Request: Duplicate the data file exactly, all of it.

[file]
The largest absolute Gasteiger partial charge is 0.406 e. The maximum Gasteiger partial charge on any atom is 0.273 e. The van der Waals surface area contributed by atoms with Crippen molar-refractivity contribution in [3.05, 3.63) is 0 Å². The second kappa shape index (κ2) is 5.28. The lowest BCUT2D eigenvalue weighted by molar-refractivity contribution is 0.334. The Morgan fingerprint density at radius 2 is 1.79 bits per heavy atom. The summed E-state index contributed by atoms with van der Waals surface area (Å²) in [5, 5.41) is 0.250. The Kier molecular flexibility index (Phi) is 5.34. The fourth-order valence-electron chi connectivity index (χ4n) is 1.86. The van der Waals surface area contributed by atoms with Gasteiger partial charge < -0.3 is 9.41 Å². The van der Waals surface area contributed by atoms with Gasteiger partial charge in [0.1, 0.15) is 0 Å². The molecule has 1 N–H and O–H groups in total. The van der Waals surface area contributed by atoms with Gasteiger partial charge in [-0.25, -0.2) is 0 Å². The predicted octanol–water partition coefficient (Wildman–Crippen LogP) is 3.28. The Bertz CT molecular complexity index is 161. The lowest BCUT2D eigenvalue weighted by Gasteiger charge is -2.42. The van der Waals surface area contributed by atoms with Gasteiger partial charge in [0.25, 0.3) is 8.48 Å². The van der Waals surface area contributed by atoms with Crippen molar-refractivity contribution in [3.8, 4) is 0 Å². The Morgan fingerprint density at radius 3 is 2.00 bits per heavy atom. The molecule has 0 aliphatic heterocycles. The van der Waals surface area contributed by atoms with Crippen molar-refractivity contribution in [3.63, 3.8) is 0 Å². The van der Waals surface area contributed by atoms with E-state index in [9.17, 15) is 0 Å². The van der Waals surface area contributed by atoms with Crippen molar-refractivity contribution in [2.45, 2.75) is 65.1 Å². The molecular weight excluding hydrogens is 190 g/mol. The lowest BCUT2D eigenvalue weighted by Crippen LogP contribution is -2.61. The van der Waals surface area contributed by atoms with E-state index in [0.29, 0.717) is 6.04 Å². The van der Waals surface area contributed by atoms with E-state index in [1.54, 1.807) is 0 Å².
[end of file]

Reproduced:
The largest absolute Gasteiger partial charge is 0.406 e. The maximum Gasteiger partial charge on any atom is 0.273 e. The van der Waals surface area contributed by atoms with Crippen molar-refractivity contribution in [3.05, 3.63) is 0 Å². The second kappa shape index (κ2) is 5.28. The lowest BCUT2D eigenvalue weighted by molar-refractivity contribution is 0.334. The Morgan fingerprint density at radius 2 is 1.79 bits per heavy atom. The summed E-state index contributed by atoms with van der Waals surface area (Å²) in [5, 5.41) is 0.250. The Kier molecular flexibility index (Phi) is 5.34. The fourth-order valence-electron chi connectivity index (χ4n) is 1.86. The van der Waals surface area contributed by atoms with Gasteiger partial charge < -0.3 is 9.41 Å². The van der Waals surface area contributed by atoms with Gasteiger partial charge in [0.1, 0.15) is 0 Å². The molecule has 1 N–H and O–H groups in total. The van der Waals surface area contributed by atoms with Gasteiger partial charge in [-0.25, -0.2) is 0 Å². The predicted octanol–water partition coefficient (Wildman–Crippen LogP) is 3.28. The Bertz CT molecular complexity index is 161. The lowest BCUT2D eigenvalue weighted by Gasteiger charge is -2.42. The van der Waals surface area contributed by atoms with Gasteiger partial charge in [0.25, 0.3) is 8.48 Å². The van der Waals surface area contributed by atoms with Crippen molar-refractivity contribution in [3.8, 4) is 0 Å². The Morgan fingerprint density at radius 3 is 2.00 bits per heavy atom. The molecule has 0 aliphatic heterocycles. The van der Waals surface area contributed by atoms with Crippen molar-refractivity contribution in [3.63, 3.8) is 0 Å². The van der Waals surface area contributed by atoms with E-state index in [9.17, 15) is 0 Å². The van der Waals surface area contributed by atoms with Crippen molar-refractivity contribution in [2.45, 2.75) is 65.1 Å². The molecular weight excluding hydrogens is 190 g/mol. The lowest BCUT2D eigenvalue weighted by Crippen LogP contribution is -2.61. The van der Waals surface area contributed by atoms with E-state index in [0.29, 0.717) is 6.04 Å². The van der Waals surface area contributed by atoms with E-state index in [1.54, 1.807) is 0 Å².